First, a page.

Regular readers of this blog will know that I am a big fan of the Open Distro for Elasticsearch distribution, and love it when I find cool projects or posts that explore this open source project. This week, Luis Cañas-Díaz shares why he thinks you should take a look at Open Distro for Elasticsearch.
AWS API changes
How do you keep up with the changes to the AWS SDKs? Well, you may be aware that one of my colleagues put this together a while ago, AWS API changes, the place to go to keep an eye on all the latest changes to the APIs in the SDKs you love and use. Check out the source code here if you want to host your own. Top work Kapil, follow him on Twitter and check out his github project repositories too.
Smithy is a protocol-agnostic interface definition language and set of tools for building clients, servers, and documentation for any programming language.
Smithy is based on an interface definition language that has been widely used within Amazon and AWS for over a decade. We decided to release Smithy publicly to let other developers use Smithy for their own services and benefit from our years of experience with building tens of thousands of services. By releasing the Smithy specification and tooling, we also hope to make it easier for developers to maintain open source AWS SDKs.
Check out the github project here.
AWS ParallelCluster is a fully supported and maintained open source cluster management tool that makes it easy for scientists, researchers, and IT administrators to deploy and manage High Performance Computing (HPC) clusters in the AWS cloud. HPC clusters are collections of tightly coupled compute, storage, and networking resources that enable customers to run large scale scientific and engineering workloads.
AWS ParallelCluster 2.6 was released last week, and among the features of this release are support for Amazon Linux 2, FSx Lustre support in Ubuntu 18.04 and 16.04, additional validators supported, new AWS CloudWatch logging capabilities and much much more.
Migrating workloads using open source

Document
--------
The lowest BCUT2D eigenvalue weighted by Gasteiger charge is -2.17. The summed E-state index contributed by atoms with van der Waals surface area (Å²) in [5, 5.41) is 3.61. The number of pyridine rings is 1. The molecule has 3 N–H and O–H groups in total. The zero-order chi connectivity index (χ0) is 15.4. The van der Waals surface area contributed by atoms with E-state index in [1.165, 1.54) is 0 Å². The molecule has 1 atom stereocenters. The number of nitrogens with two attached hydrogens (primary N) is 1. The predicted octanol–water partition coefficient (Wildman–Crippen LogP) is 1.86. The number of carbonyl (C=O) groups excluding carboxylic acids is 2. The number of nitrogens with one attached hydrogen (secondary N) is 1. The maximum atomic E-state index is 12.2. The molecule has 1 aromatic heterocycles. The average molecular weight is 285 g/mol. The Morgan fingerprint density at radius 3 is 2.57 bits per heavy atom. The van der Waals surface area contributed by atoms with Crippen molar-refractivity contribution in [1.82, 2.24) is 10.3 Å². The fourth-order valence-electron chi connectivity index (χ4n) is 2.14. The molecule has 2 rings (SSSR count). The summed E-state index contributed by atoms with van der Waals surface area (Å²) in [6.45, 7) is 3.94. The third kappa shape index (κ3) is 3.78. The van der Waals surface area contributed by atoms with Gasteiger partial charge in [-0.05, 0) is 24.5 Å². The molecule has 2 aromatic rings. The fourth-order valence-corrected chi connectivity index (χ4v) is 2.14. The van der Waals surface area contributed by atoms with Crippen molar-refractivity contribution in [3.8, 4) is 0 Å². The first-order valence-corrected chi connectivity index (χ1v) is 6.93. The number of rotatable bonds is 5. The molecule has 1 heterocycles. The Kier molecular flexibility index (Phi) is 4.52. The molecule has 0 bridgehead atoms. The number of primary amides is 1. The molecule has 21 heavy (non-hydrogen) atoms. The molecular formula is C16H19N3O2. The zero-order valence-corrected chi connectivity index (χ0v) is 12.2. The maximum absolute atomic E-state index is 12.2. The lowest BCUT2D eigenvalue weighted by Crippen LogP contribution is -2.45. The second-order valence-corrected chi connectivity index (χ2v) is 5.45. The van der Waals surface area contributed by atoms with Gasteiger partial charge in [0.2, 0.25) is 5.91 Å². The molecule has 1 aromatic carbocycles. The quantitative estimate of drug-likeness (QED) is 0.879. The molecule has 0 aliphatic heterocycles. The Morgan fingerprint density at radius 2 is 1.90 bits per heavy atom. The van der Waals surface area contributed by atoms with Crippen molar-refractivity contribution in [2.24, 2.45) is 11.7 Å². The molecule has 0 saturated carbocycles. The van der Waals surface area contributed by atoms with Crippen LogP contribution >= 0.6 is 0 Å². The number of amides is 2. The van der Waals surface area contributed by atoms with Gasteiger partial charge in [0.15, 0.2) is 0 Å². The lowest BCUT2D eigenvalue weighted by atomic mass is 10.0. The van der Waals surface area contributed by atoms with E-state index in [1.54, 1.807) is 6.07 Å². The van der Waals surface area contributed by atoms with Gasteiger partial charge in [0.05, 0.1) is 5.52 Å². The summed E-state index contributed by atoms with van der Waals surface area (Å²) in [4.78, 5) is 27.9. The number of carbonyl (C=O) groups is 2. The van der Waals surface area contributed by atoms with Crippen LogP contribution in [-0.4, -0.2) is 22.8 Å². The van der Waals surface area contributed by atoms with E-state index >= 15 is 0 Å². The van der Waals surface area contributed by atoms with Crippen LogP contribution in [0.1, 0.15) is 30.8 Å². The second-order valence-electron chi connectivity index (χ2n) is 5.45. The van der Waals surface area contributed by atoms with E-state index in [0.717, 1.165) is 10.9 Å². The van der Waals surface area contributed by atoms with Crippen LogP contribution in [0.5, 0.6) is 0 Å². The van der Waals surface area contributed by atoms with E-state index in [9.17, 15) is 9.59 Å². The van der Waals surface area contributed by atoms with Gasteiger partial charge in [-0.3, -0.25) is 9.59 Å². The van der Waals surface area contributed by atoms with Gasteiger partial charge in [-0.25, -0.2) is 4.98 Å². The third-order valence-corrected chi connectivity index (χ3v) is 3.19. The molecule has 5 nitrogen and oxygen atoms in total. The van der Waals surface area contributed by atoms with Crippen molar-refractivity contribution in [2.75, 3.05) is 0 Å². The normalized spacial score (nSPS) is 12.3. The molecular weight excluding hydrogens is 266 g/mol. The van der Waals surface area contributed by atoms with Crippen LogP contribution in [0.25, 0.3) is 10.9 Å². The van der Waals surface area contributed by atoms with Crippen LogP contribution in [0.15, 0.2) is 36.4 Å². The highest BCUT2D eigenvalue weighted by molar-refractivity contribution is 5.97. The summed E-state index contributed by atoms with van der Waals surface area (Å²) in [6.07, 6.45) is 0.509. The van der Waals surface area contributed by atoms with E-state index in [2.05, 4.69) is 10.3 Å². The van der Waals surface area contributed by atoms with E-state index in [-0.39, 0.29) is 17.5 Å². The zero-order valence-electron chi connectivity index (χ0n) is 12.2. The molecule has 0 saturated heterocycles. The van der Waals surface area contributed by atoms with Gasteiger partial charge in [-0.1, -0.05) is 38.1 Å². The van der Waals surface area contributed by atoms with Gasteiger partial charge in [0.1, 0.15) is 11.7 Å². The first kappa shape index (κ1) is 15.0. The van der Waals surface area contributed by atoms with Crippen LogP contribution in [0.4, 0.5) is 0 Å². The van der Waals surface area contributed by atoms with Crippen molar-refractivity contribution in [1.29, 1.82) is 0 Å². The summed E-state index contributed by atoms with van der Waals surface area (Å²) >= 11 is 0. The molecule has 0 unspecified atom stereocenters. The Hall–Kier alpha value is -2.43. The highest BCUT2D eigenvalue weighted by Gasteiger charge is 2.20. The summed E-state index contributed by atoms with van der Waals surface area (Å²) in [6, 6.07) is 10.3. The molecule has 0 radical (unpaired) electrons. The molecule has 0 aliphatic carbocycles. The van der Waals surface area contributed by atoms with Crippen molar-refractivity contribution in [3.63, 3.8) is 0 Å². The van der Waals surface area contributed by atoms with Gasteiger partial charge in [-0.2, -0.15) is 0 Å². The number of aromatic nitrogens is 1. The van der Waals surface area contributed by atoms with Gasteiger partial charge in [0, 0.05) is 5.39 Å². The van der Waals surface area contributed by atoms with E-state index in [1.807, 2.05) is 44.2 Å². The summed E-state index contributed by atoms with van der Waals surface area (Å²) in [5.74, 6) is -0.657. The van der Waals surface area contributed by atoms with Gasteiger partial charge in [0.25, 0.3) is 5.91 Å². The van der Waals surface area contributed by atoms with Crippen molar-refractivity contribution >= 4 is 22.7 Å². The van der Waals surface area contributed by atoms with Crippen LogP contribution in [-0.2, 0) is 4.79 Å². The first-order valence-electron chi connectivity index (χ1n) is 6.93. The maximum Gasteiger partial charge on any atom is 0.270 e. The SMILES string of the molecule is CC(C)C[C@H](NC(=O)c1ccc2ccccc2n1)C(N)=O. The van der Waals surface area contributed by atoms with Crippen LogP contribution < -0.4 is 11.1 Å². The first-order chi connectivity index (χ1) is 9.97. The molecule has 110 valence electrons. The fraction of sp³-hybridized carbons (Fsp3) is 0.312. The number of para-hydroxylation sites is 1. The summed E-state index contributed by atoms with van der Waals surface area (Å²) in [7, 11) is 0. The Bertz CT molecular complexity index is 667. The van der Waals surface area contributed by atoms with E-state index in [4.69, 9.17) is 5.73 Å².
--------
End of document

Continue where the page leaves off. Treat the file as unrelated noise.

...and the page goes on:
Open source is one of the ways many customers are migrating from legacy environments and proprietary technologies. In this blog post, Rachael Wang and Patrick Donnelly share some practical steps on how to approach this.
Serverless Tools for developers
Are you a Serverless developer? You need this then; Yan Cui walks us through the essential open source tools you need to develop serverless applications. So good, it comes in two parts: Part One covers deployment frameworks, plugins for the serverless framework and CLI tools, and in Part Two will cover libraries and look at the Serverless Application Repository (SAR) . Make sure you follow Yan via twitter.
In a new blog post, Prasad Alle and Francisco Oliveir show how you can use Amazon Managed Streaming for Kafka (Amazon MSK) for ingesting IoT data using API gateway to limit the need for the Kafka client libraries.
AWS CodeCommit introduces open source remote helper
AWS CodeCommit now supports an open-source remote helper for Git, git-remote-codecommit. This package extends Git and supports using authentication for CodeCommit repository access using profile information configured through the AWS CLI. This method supports both IAM users and access through assumed roles, identity providers, and federated access. The AWS CodeCommit team have updated the documention to show you how to get started with this.